The Jekyll Island Authority heard during its Monday board meeting that, according to a feasibility study conducted by the University of Georgia Carl Vinson Institute of Government, an island-wide transportation system is not feasible at this time.
The goal of the study was to examine employee and visitor transportation needs and explore options that would ease traffic congestion and free up parking spaces for visitors.
Langford Holbrook, public service associate, with University of Georgia Carl Vinson Institute of Government, presented his findings to the Jekyll Island Board saying funding the system would be the authority’s primary obstacle.
Holbrook also cited the cost for start-up, maintenance, operations and the lack of consistent ridership as to why an island-wide system is not feasible at this time.
So getting employees from Brunswick to the island remains an issue, Holbrook said, adding that the Coastal Regional Commission does contract with some Jekyll Island businesses to shuttle some employees.
The Coastal Regional Commission is interested in working with the authority on a more comprehensive solution, Holbrook said.
Brunswick Mayor Cornell Harvey told The News on Monday that he is currently in talks with the Coastal Regional Commission regarding a partnership for a small-scale public transit system for Brunswick.
Asked if partnering with Jekyll Island on that transit system would be something he would consider, Harvey said he would need more details before giving an answer.
“They’ve been trying for a long time to get Brunswick employees to the island,” Harvey said. “A number of Jekyll Island employees also live in outlying counties, like Brantley and Camden. I would have to view the entire feasibility study and see all the details before I can answer that question.”
The same question was posed to the Jekyll Island Authority regarding partnering with Brunswick, but Executive Director Jones Hooks was not available for comment Monday afternoon.
As for other methods of easing traffic congestion, one suggestion was a more coordinated effort during big conferences.
“Getting people to leave their cars behind and take a shuttle is a significant challenge,” Holbrook said.
In other business, Hooks and Noel Jensen, senior director of Facilities & Public Services, recapped the island’s disaster prepardness plan and cleanup effort following Hurricane Matthew, stating people worked around the clock and reiterated the more than 90 percent island evacuation participation which allowed for the recovery efforts to get underway sooner. According to Jensen, more than 5,000 cubic yards — totaling 517 truckloads — of debris was cleared in one week with the help of JIA staff, the Georgia National Guard and other support.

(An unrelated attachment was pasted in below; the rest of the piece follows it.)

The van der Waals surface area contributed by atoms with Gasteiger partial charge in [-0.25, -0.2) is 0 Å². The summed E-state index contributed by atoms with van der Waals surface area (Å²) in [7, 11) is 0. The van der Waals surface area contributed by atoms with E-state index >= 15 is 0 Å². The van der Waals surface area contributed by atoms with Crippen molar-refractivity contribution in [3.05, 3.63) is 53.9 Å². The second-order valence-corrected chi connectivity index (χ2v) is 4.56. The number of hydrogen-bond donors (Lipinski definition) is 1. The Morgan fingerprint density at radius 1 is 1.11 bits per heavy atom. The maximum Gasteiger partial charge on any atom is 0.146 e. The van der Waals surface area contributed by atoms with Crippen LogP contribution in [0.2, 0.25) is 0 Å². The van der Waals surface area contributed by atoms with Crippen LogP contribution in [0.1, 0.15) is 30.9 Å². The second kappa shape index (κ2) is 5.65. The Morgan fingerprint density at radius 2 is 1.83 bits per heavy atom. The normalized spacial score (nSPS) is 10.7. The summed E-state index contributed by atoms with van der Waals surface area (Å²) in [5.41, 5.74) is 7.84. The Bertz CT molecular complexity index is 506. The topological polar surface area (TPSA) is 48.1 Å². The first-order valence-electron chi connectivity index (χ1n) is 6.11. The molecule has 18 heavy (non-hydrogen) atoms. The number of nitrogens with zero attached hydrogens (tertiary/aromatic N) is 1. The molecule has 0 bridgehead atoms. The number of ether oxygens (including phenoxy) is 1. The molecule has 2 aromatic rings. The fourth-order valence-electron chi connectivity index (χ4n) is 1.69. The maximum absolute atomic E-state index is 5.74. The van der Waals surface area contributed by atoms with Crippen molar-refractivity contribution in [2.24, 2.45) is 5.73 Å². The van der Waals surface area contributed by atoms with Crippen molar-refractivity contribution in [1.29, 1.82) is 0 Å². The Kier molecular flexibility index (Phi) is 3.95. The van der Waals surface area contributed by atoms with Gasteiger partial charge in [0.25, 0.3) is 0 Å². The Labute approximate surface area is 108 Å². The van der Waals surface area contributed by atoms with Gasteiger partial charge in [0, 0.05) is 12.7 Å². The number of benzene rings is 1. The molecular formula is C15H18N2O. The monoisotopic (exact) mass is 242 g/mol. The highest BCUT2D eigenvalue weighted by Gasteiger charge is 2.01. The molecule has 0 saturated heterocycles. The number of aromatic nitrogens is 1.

“We made great gains, but we still have a long way to go,” Jensen said as he thanked everyone involved with the cleanup for their efforts.
The sea turtles that were evacuated to Zoo Atlanta and the Georgia Aquarium were brought back to Jekyll Island on Monday.
Board approvals during Monday’s meeting include:
• A Letter to the U.S. Army Corps of Engineers asking for their assistance in addressing the lack of waterway maintenance in the Jekyll Creek section of the Atlantic Intracoastal Waterway.
• A contract between the Coastal Regional Commission and the Jekyll Island Authority regarding a $17,800 state grant to support implementation of the Coastal Georgia Greenway, 155-mile trail system that will connect South Carolina to Florida through Georgia’s six coastal counties to join with the bigger East Coast Greenway trail project.
• An upgrade the Convention Center’s wireless system for at a $77,514.29 estimated cost.
• Lease assignment for Latitude 31 Restaurant. NV LNWA JIC Hotel, operator of the Jekyll Island Club Hotel, is currently under contract with Crossover, Inc. for the purchase of the Latitude 31 Restaurant. Following closure of the transaction, NV LNWA intends to fully renovate and update the restaurant, however the transaction is contingent upon NV LNWA negotiating the assignment of the lease of the property with the Jekyll Authority. The term of the lease is set to expire Jan. 7, 2089 and is based on a percentage of revenue.
• A University of Georgia Selig Center for Economic Growth Study to Assess the Economic Impact of Jekyll Island on the State of Georgia and Glynn County.
• A resolution authorizing Jekyll Island and the Georgia Department of Transportation to contract for funding under the Transportation Equity Act for the 21st Century.
The Board also approved Jekyll Club Residences, LLC, Ocean Oaks Design Development Plan with contingencies.
Meggan Hood, senior director of marketing, presented information on the annual Shrimp and Grits Festival held in September, stating an estimated 43,000 people were in attendance, revenue was up 28 percent and that people came from as far away as Alaska.
Andrew Smith, owner of the West Egg Cafe in Atlanta, was the winner of the Shrimp and Grits Festival cooking competition, beating nine other chefs from throughout Georgia, to take home the title of “Georgia’s Best Shrimp and Grits.”
For more information on the Jekyll Island Authority board meeting, visit jekyllisland.com.